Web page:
With growth comes the occasional growing pains, and that’s where we find ourselves today. The Interactive Table application is the centerpiece of our website and by far the most accessed and utilized thing we offer. For the first time since its inception we are nearing the limit on user hours under Shinyapps.io’s “Basic” plan ($440 annually). We would very much like to upgrade to the next tier in order to ensure that the table isn’t shut down at any point due to overuse, but unfortunately upgrading increases our costs to $1,100 per year (the “Standard” plan).

So guess what we’re going to do next:

We’re asking for money! Not a lot of money, really. This would be one of the least ambitious kickstarters or gofundmes out there. The internet tip jar has been shown to be a viable method for a lot of people in our situation, so we’re biting the bullet and throwing one out there. That brings us to the point where we have to use those five little words that you long to hear from all of your most favorite podcasters and content creators: please check out our Patreon.

Here’s the whole pitch. If you enjoy the site, podcast, use our data, or just happen to be extremely wealthy and looking for something to do with your extra money, we would greatly appreciate a couple of bucks a month. We don’t need a lot to keep the site running, but we do need a little help.

So then, it’s very possible you have some questions about all of this and what it means for ASA going forward. I will try and answer some ahead of time:

Why do you need money all of a sudden?
More people are using the site! A lot more! This is excellent news for our community, but it means that our operating costs are about to jump sharply, as mentioned above. And that doesn’t include the roughly $200 it costs to maintain the website on Squarespace.

So how much money are you asking for?
We would at the very least like to get to $1,000 per year in order to pay for the next tier of bandwidth usage and cover general website costs. That’s something like $83 per month. There’s a Patreon for some people that make animations using Minecraft that gets like $1,700 per month, surely we can do $83.  

What if you get more money than you need?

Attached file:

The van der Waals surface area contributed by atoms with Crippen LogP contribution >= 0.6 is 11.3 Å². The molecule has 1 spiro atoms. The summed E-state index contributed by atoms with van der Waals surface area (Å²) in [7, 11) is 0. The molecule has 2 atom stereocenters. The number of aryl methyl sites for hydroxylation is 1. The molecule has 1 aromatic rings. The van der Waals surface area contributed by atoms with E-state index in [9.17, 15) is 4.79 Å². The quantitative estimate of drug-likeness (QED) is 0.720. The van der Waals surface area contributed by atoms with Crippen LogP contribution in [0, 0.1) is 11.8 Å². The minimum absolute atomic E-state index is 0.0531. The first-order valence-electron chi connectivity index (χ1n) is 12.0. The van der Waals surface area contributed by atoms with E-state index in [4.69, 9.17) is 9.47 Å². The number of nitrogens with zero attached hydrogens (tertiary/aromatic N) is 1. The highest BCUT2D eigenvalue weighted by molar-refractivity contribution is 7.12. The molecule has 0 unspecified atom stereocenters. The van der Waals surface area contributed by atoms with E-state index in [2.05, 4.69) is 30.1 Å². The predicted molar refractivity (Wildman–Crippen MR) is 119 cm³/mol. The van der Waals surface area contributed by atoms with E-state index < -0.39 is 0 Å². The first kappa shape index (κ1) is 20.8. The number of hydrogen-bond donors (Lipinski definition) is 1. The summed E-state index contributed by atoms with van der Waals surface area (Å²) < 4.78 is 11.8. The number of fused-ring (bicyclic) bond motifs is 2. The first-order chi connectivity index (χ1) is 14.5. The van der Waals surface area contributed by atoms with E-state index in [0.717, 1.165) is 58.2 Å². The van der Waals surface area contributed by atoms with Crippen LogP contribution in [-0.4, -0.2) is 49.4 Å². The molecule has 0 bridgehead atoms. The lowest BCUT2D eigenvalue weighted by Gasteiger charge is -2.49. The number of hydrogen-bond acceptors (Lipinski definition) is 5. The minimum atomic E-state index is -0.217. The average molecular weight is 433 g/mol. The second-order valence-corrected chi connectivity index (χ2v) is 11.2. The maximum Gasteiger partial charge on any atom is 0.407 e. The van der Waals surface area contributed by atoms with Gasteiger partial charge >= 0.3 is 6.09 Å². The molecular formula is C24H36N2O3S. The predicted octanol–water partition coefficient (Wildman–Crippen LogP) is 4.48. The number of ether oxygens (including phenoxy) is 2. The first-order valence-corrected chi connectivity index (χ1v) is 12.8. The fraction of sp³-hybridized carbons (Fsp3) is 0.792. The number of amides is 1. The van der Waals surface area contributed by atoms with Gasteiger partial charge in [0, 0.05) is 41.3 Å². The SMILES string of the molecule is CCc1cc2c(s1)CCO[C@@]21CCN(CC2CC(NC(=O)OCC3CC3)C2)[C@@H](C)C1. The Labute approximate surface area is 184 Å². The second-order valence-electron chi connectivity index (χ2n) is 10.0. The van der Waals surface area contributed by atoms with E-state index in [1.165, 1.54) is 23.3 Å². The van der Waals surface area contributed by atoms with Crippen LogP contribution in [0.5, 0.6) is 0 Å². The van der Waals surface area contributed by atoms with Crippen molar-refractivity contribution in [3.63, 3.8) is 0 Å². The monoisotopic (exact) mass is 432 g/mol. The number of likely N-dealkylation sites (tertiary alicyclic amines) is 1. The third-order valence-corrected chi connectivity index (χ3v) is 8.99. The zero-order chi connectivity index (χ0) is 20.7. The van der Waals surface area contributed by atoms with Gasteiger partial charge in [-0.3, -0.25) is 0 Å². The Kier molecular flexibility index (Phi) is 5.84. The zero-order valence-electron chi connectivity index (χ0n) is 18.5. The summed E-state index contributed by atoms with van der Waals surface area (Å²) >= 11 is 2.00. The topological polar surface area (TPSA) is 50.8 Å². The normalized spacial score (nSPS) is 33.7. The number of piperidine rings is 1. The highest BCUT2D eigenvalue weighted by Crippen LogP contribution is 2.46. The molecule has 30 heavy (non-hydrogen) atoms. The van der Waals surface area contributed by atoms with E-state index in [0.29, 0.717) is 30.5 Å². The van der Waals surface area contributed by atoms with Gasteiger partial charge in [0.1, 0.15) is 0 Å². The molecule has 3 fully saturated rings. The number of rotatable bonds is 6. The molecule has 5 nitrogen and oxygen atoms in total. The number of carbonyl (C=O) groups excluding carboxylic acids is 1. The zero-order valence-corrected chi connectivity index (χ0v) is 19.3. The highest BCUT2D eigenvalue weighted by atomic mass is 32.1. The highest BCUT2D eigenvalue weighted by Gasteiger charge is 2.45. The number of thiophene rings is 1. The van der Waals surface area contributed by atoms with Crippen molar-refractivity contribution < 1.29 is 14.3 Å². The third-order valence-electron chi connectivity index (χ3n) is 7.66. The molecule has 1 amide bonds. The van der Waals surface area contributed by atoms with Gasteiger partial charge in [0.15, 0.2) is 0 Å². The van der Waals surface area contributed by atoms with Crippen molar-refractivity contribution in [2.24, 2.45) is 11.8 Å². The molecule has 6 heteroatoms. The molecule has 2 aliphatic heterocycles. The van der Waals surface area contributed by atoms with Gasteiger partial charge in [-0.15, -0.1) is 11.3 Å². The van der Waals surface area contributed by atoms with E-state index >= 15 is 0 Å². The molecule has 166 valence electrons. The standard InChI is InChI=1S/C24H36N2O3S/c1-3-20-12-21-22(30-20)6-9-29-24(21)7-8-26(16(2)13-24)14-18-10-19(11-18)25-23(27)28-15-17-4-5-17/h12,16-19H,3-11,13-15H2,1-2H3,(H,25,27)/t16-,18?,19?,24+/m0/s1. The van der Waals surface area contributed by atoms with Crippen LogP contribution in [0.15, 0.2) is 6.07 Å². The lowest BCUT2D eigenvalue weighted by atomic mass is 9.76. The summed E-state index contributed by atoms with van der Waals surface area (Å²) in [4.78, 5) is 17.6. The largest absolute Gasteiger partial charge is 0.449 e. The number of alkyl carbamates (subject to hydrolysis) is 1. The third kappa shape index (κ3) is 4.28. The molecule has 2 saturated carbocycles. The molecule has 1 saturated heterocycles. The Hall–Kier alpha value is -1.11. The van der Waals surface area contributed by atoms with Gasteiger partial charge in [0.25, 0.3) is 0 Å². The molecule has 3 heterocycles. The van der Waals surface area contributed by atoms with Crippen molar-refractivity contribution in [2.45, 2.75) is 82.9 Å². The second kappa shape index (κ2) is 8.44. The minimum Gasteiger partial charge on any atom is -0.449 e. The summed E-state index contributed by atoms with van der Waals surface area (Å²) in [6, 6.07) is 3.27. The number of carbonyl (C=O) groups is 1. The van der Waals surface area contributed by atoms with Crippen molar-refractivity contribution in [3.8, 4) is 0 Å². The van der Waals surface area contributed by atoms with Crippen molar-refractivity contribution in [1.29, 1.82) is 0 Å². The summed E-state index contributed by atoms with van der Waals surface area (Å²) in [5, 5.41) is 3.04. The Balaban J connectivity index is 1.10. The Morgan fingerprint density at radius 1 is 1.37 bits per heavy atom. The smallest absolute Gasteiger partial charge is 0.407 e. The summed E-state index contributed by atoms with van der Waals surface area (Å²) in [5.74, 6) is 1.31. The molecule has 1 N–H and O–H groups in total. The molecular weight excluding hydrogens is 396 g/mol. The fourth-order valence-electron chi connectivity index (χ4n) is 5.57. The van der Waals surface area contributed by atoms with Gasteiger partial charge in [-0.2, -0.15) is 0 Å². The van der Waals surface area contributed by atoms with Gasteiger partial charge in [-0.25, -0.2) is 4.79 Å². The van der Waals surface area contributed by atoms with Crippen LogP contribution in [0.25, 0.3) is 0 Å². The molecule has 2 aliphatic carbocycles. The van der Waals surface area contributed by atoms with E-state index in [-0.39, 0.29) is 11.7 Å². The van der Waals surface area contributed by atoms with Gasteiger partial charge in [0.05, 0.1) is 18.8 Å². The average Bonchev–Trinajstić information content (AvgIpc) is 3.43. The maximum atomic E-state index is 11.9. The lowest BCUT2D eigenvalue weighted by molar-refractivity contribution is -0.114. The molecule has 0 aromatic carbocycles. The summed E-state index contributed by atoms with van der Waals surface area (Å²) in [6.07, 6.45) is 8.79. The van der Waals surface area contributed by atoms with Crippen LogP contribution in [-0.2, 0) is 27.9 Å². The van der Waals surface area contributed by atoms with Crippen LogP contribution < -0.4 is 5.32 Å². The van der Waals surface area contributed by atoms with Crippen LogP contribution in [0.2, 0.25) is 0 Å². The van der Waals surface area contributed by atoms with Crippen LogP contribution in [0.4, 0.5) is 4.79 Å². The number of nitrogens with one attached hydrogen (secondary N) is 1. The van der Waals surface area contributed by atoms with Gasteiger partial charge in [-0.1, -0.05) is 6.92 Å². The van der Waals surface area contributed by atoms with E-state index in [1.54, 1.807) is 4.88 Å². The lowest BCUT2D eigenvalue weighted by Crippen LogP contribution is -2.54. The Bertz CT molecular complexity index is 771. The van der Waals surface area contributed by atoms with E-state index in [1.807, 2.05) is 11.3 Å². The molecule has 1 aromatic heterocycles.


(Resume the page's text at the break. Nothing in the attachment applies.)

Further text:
We’ll buy the Colorado Rapids! Well, probably not, but having a little extra coin would give us the freedom to do new things. We’d like to make the interactive table a mobile app, we’d like to be able to have access to more data, pay for help to optimize the website, maybe do more podcasts - who knows? Also like two years ago at Sloan we ran up a $400 bar tab that Drew covered, and not one week goes by that he doesn’t remind us about that, so it would be good if we could finally pay him back.

What if you don’t get the money you need? Will the site stop?
We don’t think it will come to that, but the interactive table app may shut down at a certain point during the month if it’s accessed too much. We’d love to be able to keep paying out of pocket for this, but on a site that generates no income it’s just not feasible for us to keep doing so as the costs increase.

What will I get if I donate?
How does a sense of satisfaction from supporting something you use and appreciate sound? We’re still kicking around some ideas about some possible backer rewards, but we really don’t want to hold data or anything else back as exclusive. Certainly you’ll get a nice thank you and a mention somewhere on the site. If you have any ideas let us know. Hell, if there’s just something you want, ask and we may be able to do it.

How many goals would Josef Martinez have scored in 2017 if he hadn’t been injured?
If we say 50 will Atlanta fans each donate a dollar a month? Because if so, at least 50.

If I donate $100 a month will you fire Ian?
Definitely.

So that’s the pitch friends, we appreciate you taking the time to look this over and consider our request. We don’t want or expect to become rich as a result of all of this, we just want to keep providing the same level of access we’ve been able to thus far. If you can’t help at this time, that’s fine! Maybe someday down the road you can, but for right now, keep on using the site and the data. If you can throw a few dollars our way - it means more than you know. Here’s the link one more time.

XOXOXO,
Matty, Drew, Kevin, Ian, Harrison